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Congress Taps Brakes on Medicare but Health Spending Speeds On

By Kerry Young, CQ Roll Call

January 27, 2016 --Though Congress has taken steps to control Medicare spending, more sweeping efforts will be needed to keep government health programs from consuming ever-larger shares of the economy, according to the Congressional Budget Office (CBO).

The latest overview of the nation's economy notes Medicare spending on each beneficiary is expected to grow at an average annual rate of 1.6 percent from fiscal 2016 to 2026, a significant drop from the 4 percent annual gains seen routinely between 1985 and 2007, CBO said in the report released Monday. But spending by federal health programs will consume about 6.6 percent of the gross domestic product in 2026, up from an estimated 5.5 percent this year.

"It's at least a step in the right direction," Loren Adler, research director for the nonprofit Committee for a Responsible Federal Budget, said of the Medicare cost controls. "That being said, it's very difficult to continually have health care spending outpacing our economy."

Medicare, the federal health program for the elderly and disabled, could itself account for 4.7 percent of GDP in 2026 when factoring in federal spending and beneficiaries' out-of-pocket expenses. That will make it more difficult to pay for other priorities: Discretionary spending on non-entitlement programs may shrink from 6.5 percent of the economy to 5.2 percent in the 2016–2026 period, according to the report.

CBO estimates that payments for Medicare, Medicaid and other major health programs will nearly double to $2 trillion by fiscal 2026. The aging of the baby boom generation is an important driver, with Medicare enrollment expected to swell by about 20 million people over the next decade to 75 million. The 2010 health law also expanded Medicaid, originally designed for Americans living in or near poverty. Medicaid enrollment may rise by 8 million, to 85 million over the next decade. Other expenses are for the Children's Health Insurance Program and insurance exchanges created by the health law.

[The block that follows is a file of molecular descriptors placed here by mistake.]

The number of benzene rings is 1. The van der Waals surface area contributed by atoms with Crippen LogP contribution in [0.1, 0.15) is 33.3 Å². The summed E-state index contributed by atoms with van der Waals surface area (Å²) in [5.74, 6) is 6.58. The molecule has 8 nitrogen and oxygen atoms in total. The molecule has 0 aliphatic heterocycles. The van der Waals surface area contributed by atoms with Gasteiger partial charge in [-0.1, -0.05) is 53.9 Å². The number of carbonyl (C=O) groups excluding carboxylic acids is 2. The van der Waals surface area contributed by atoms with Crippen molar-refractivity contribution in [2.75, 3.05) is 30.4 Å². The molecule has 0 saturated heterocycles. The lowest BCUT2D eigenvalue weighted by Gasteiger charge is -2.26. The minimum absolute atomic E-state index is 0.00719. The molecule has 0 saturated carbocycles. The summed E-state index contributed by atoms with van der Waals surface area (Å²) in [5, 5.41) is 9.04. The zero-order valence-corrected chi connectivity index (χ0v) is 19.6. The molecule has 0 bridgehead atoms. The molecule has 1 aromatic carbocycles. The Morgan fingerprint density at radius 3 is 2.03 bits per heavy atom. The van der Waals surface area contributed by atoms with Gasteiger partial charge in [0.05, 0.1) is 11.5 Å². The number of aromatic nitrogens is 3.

"Health care pretty much is the fiscal problem at this point. We have been throwing darts at the board on health care for the last 50 years trying to figure out how to control costs," Adler said. "In our defense, we are doing better than we previously did with tamping down growth in Medicare costs."

CBO on Monday said Medicare payments for many services, excluding doctors' reimbursement, currently are set to lag the expected growth in the costs for the individuals and organizations that provide them. Calculations, or inputs, used to set payments may not fully reflect the expenses involving in paying for staffing and utilities and equipment, according to the budget office.

Under CBO's economic projections, those payment rates are expected to increase by about 2 percent per year on average, roughly 1 percentage point lower than the rate at which prices of inputs to Medicare services are projected to increase.

Another approach to controlling Medicare costs has been to seek more contributions from those enrolled in the program. Spending for Medicare, excluding premiums and other offsetting receipts and adjusted for shifts in the timing of certain payments, will rise by $28 billion, or 5.2 percent, a drop from last year's 6.8 percent increase, CBO said. This was partly due to provisions regarding contributions in last year's budget deal (PL 114-75), CBO said.

Medicare costs also are being contained in part by an influx of younger enrollees, who tend to be in better health. As the baby boomers age, though, their medical bills are expected to add significantly to the nation's fiscal health burdens. Even the near-term picture for Medicare finances concerns policy advisers and lawmakers alike.

CBO remains more pessimistic about tax dollars collected for Medicare hospital payments, a key benchmark of Medicare finances, than the program's trustees. The scorekeeping agency last year said the pool of tax dollars collected for the program's hospital trust fund would have a balance of only $57 billion at the end of fiscal 2025. Given Medicare's rate of spending, the fund appeared unlikely to remain solvent through fiscal 2030, the latest estimate in the annual trustees report. While not predicting an exact year, CBO in its 2015 outlook said the trust fund would probably be exhausted "early in the decade after 2025."

On Monday, CBO more than halved its estimate for the trust fund's remaining balance in fiscal 2025, to $25 billion. That amount wouldn't be enough to cover the expected $68 billion shortfall in the following year. Senate Health, Education, Labor and Pensions Chairman Lamar Alexander, R-Tenn., said that President Obama should seize on the CBO projections and work with Democrats and Republicans to help rescue seniors facing a bankrupt Medicare program.

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